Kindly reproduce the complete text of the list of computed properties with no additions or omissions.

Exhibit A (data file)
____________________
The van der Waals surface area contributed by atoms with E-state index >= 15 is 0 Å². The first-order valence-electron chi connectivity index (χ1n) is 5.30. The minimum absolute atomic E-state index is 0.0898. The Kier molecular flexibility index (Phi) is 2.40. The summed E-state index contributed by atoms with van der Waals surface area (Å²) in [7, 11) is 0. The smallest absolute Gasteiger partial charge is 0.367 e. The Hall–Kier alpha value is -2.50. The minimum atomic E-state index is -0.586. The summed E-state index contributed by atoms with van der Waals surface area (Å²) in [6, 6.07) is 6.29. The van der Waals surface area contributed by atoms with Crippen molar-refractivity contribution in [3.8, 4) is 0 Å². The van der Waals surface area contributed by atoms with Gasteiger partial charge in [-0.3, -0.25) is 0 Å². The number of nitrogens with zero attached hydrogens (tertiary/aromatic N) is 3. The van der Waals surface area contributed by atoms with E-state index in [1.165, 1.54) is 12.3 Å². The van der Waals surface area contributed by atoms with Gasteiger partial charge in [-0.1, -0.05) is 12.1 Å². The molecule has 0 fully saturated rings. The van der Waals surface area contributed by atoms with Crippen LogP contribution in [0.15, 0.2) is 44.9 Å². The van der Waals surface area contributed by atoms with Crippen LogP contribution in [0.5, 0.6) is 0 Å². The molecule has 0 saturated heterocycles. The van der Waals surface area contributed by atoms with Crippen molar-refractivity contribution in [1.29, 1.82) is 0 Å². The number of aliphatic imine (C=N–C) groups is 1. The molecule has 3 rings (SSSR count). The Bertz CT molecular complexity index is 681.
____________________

The van der Waals surface area contributed by atoms with E-state index >= 15 is 0 Å². The first-order valence-electron chi connectivity index (χ1n) is 5.30. The minimum absolute atomic E-state index is 0.0898. The Kier molecular flexibility index (Phi) is 2.40. The summed E-state index contributed by atoms with van der Waals surface area (Å²) in [7, 11) is 0. The smallest absolute Gasteiger partial charge is 0.367 e. The Hall–Kier alpha value is -2.50. The minimum atomic E-state index is -0.586. The summed E-state index contributed by atoms with van der Waals surface area (Å²) in [6, 6.07) is 6.29. The van der Waals surface area contributed by atoms with Crippen molar-refractivity contribution in [3.8, 4) is 0 Å². The van der Waals surface area contributed by atoms with Gasteiger partial charge in [-0.3, -0.25) is 0 Å². The number of nitrogens with zero attached hydrogens (tertiary/aromatic N) is 3. The van der Waals surface area contributed by atoms with E-state index in [1.165, 1.54) is 12.3 Å². The van der Waals surface area contributed by atoms with Gasteiger partial charge in [-0.1, -0.05) is 12.1 Å². The molecule has 0 fully saturated rings. The van der Waals surface area contributed by atoms with Crippen LogP contribution in [0.15, 0.2) is 44.9 Å². The van der Waals surface area contributed by atoms with Crippen LogP contribution in [0.5, 0.6) is 0 Å². The molecule has 0 saturated heterocycles. The van der Waals surface area contributed by atoms with Crippen molar-refractivity contribution in [1.29, 1.82) is 0 Å². The number of aliphatic imine (C=N–C) groups is 1. The molecule has 3 rings (SSSR count). The Bertz CT molecular complexity index is 681.